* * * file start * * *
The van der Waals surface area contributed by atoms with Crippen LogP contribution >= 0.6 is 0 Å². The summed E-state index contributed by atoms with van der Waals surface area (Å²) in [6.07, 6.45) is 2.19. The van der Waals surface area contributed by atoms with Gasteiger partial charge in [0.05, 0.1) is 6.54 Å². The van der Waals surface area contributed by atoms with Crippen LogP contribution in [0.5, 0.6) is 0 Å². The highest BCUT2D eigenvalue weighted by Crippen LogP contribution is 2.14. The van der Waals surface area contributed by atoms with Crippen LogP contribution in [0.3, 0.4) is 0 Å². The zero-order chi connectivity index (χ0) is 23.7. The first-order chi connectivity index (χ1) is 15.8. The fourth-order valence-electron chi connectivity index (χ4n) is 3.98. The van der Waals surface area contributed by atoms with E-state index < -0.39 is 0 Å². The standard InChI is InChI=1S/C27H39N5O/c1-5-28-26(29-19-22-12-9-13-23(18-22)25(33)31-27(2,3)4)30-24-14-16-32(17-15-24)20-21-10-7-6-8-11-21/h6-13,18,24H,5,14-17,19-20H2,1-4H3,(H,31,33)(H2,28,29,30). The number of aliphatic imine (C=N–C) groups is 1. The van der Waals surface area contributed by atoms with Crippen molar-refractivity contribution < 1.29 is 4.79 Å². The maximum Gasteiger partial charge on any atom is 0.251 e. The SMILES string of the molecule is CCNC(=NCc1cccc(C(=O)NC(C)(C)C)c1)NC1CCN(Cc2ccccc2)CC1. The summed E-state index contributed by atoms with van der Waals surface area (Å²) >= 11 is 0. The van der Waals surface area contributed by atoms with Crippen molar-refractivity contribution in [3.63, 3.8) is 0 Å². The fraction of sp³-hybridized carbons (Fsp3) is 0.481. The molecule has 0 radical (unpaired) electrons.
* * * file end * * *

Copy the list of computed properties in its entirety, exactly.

The van der Waals surface area contributed by atoms with Crippen LogP contribution >= 0.6 is 0 Å². The summed E-state index contributed by atoms with van der Waals surface area (Å²) in [6.07, 6.45) is 2.19. The van der Waals surface area contributed by atoms with Gasteiger partial charge in [0.05, 0.1) is 6.54 Å². The van der Waals surface area contributed by atoms with Crippen LogP contribution in [0.5, 0.6) is 0 Å². The highest BCUT2D eigenvalue weighted by Crippen LogP contribution is 2.14. The van der Waals surface area contributed by atoms with Crippen LogP contribution in [0.3, 0.4) is 0 Å². The zero-order chi connectivity index (χ0) is 23.7. The first-order chi connectivity index (χ1) is 15.8. The fourth-order valence-electron chi connectivity index (χ4n) is 3.98. The van der Waals surface area contributed by atoms with E-state index < -0.39 is 0 Å². The standard InChI is InChI=1S/C27H39N5O/c1-5-28-26(29-19-22-12-9-13-23(18-22)25(33)31-27(2,3)4)30-24-14-16-32(17-15-24)20-21-10-7-6-8-11-21/h6-13,18,24H,5,14-17,19-20H2,1-4H3,(H,31,33)(H2,28,29,30). The number of aliphatic imine (C=N–C) groups is 1. The van der Waals surface area contributed by atoms with Crippen molar-refractivity contribution < 1.29 is 4.79 Å². The maximum Gasteiger partial charge on any atom is 0.251 e. The SMILES string of the molecule is CCNC(=NCc1cccc(C(=O)NC(C)(C)C)c1)NC1CCN(Cc2ccccc2)CC1. The summed E-state index contributed by atoms with van der Waals surface area (Å²) >= 11 is 0. The van der Waals surface area contributed by atoms with Crippen molar-refractivity contribution in [3.63, 3.8) is 0 Å². The fraction of sp³-hybridized carbons (Fsp3) is 0.481. The molecule has 0 radical (unpaired) electrons.